SUITCASE Advertorial | Lufthansa + Visit Panama

From sampling invententive cuisine from trailblazing chefs, losing yourself in the trippy Frank Gehry-designed BioMuseo or sailing the archipelago of tropical islands, there are countless ways to experience Panamanian culture.

Whether you’ve dedicated a solid two weeks to exploring the country or have just about factored in Panama City as an extended stopover en route to your next rolic, Lufthansa offers convenient flight schedules directly to Panama City – an ideal point to start your journey. Those who can’t sit still – a little like Italian travel influencer Brahmino and epic travel photographer Josh Perrett – will buzz off the challenge of packing three weeks worth of exploring into just five days. In partnership with Lufthansa and Visit Panama, this adventurous pair travelled by helicopter from the capital to the Lost Waterfalls, then on to the beaches of Bocas del Toro and Red Frog Island before scaling Volcàn Barú – all in less than a week.

Get the most of your trip by mimicking their tour supplemented by our curated checklist, packing in as much as possible by travelling with Lufthansa.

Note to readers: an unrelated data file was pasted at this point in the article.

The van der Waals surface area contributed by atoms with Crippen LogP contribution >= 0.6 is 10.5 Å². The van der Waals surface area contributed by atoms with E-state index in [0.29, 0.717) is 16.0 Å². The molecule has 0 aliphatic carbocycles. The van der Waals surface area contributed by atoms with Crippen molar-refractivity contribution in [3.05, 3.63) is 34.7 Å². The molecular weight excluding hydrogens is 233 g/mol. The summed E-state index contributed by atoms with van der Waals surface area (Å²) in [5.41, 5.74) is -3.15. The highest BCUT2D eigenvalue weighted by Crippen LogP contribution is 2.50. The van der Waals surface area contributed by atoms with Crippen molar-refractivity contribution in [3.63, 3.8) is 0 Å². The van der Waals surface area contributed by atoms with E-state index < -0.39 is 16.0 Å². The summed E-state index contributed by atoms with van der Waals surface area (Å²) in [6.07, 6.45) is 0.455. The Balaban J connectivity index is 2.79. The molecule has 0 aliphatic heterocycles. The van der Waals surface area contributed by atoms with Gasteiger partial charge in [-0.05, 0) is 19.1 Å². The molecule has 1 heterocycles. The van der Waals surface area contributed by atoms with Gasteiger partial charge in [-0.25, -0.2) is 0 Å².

1. Be charmed by colonial Casco Viejo

Paint-chipped facades of Spanish and French colonial buildings stand in stark contrast to the skyscraper skyline across the bay in Casco Viejo. While a touristy tick box to some extent, Casco Viejo’s vibrant historical buildings – from beautiful churches to the national institution of culture – are worthy of a second look, trust us. As the city’s UNESCO-designated historic district (and unofficial bohemian hub) Casco Viejo is a catchall spot for hipsters wandering the capital’s labyrinthine streets.

2. Make like Sophia Loren in Cantadora

In the late 1970s, the tiny island of Contadora was the place to be. Once a mecca for Hollywood stars and international jetsetters, John Wayne, Sophia Loren, the Kennedys and Christian Dior all visited Contadora. This small paradise in the Pacific Ocean some 40 miles off the coast from Panama City is now in disarray, but for those with a predilection for the pre-loved, the island remains a must-visit.